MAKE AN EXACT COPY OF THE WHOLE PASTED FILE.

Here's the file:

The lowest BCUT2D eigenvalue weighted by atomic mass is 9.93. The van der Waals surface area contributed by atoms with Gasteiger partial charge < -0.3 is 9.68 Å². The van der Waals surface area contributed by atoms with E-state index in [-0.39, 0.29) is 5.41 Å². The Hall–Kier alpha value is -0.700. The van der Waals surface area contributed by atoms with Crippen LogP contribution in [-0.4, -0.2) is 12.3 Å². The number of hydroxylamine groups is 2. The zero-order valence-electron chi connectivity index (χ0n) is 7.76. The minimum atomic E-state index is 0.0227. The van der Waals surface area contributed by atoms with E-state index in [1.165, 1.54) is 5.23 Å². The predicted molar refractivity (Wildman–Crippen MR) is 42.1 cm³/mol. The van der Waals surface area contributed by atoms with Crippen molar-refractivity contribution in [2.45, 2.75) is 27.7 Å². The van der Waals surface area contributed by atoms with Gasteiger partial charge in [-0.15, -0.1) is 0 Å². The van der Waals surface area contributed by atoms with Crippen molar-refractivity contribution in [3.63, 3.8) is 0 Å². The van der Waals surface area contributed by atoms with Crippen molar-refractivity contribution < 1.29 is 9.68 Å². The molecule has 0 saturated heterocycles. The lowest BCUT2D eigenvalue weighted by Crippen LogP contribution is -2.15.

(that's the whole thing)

The lowest BCUT2D eigenvalue weighted by atomic mass is 9.93. The van der Waals surface area contributed by atoms with Gasteiger partial charge < -0.3 is 9.68 Å². The van der Waals surface area contributed by atoms with E-state index in [-0.39, 0.29) is 5.41 Å². The Hall–Kier alpha value is -0.700. The van der Waals surface area contributed by atoms with Crippen LogP contribution in [-0.4, -0.2) is 12.3 Å². The number of hydroxylamine groups is 2. The zero-order valence-electron chi connectivity index (χ0n) is 7.76. The minimum atomic E-state index is 0.0227. The van der Waals surface area contributed by atoms with E-state index in [1.165, 1.54) is 5.23 Å². The predicted molar refractivity (Wildman–Crippen MR) is 42.1 cm³/mol. The van der Waals surface area contributed by atoms with Crippen molar-refractivity contribution in [2.45, 2.75) is 27.7 Å². The van der Waals surface area contributed by atoms with Gasteiger partial charge in [-0.15, -0.1) is 0 Å². The van der Waals surface area contributed by atoms with Crippen molar-refractivity contribution in [3.63, 3.8) is 0 Å². The van der Waals surface area contributed by atoms with Crippen molar-refractivity contribution < 1.29 is 9.68 Å². The molecule has 0 saturated heterocycles. The lowest BCUT2D eigenvalue weighted by Crippen LogP contribution is -2.15.